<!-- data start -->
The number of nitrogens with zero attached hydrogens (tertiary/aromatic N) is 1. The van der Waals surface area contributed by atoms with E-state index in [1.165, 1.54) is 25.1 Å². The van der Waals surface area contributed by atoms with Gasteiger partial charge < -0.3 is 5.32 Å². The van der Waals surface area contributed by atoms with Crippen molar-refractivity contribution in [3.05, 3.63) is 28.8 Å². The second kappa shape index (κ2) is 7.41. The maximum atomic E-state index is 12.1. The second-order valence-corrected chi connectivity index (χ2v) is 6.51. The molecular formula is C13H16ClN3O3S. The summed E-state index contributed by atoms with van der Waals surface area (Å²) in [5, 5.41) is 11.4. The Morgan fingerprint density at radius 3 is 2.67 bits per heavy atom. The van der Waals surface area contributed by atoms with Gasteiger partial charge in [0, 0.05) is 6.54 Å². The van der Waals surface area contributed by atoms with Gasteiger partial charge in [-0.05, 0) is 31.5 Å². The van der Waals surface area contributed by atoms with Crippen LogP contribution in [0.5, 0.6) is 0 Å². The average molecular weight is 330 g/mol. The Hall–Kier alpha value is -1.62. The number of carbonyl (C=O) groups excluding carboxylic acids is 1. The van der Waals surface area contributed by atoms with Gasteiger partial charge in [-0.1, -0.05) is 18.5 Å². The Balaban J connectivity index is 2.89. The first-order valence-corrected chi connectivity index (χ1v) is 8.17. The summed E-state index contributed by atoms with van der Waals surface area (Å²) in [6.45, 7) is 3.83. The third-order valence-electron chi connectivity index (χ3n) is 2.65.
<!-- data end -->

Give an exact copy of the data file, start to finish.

The number of nitrogens with zero attached hydrogens (tertiary/aromatic N) is 1. The van der Waals surface area contributed by atoms with E-state index in [1.165, 1.54) is 25.1 Å². The van der Waals surface area contributed by atoms with Gasteiger partial charge < -0.3 is 5.32 Å². The van der Waals surface area contributed by atoms with Crippen molar-refractivity contribution in [3.05, 3.63) is 28.8 Å². The second kappa shape index (κ2) is 7.41. The maximum atomic E-state index is 12.1. The second-order valence-corrected chi connectivity index (χ2v) is 6.51. The molecular formula is C13H16ClN3O3S. The summed E-state index contributed by atoms with van der Waals surface area (Å²) in [5, 5.41) is 11.4. The Morgan fingerprint density at radius 3 is 2.67 bits per heavy atom. The van der Waals surface area contributed by atoms with Gasteiger partial charge in [0, 0.05) is 6.54 Å². The van der Waals surface area contributed by atoms with Gasteiger partial charge in [-0.05, 0) is 31.5 Å². The van der Waals surface area contributed by atoms with Crippen LogP contribution in [0.5, 0.6) is 0 Å². The average molecular weight is 330 g/mol. The Hall–Kier alpha value is -1.62. The number of carbonyl (C=O) groups excluding carboxylic acids is 1. The van der Waals surface area contributed by atoms with Gasteiger partial charge in [-0.1, -0.05) is 18.5 Å². The Balaban J connectivity index is 2.89. The first-order valence-corrected chi connectivity index (χ1v) is 8.17. The summed E-state index contributed by atoms with van der Waals surface area (Å²) in [6.45, 7) is 3.83. The third-order valence-electron chi connectivity index (χ3n) is 2.65.